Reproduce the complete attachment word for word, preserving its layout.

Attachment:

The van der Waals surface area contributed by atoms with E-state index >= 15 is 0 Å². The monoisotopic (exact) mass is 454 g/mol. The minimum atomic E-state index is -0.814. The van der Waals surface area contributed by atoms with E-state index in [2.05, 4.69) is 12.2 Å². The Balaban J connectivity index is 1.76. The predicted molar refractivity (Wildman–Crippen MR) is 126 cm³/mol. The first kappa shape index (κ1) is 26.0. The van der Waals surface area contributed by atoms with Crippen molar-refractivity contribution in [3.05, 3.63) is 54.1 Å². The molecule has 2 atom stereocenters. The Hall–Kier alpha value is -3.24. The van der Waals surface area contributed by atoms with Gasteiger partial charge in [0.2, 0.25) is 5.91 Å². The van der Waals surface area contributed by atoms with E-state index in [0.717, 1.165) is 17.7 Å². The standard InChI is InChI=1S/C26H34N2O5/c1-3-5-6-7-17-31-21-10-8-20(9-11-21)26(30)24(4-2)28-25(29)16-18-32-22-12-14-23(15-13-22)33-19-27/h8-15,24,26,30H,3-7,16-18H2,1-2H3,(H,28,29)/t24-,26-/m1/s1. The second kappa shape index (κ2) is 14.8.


The van der Waals surface area contributed by atoms with E-state index >= 15 is 0 Å². The monoisotopic (exact) mass is 454 g/mol. The minimum atomic E-state index is -0.814. The van der Waals surface area contributed by atoms with E-state index in [2.05, 4.69) is 12.2 Å². The Balaban J connectivity index is 1.76. The predicted molar refractivity (Wildman–Crippen MR) is 126 cm³/mol. The first kappa shape index (κ1) is 26.0. The van der Waals surface area contributed by atoms with Crippen molar-refractivity contribution in [3.05, 3.63) is 54.1 Å². The molecule has 2 atom stereocenters. The Hall–Kier alpha value is -3.24. The van der Waals surface area contributed by atoms with Gasteiger partial charge in [0.2, 0.25) is 5.91 Å². The van der Waals surface area contributed by atoms with E-state index in [0.717, 1.165) is 17.7 Å². The standard InChI is InChI=1S/C26H34N2O5/c1-3-5-6-7-17-31-21-10-8-20(9-11-21)26(30)24(4-2)28-25(29)16-18-32-22-12-14-23(15-13-22)33-19-27/h8-15,24,26,30H,3-7,16-18H2,1-2H3,(H,28,29)/t24-,26-/m1/s1. The second kappa shape index (κ2) is 14.8.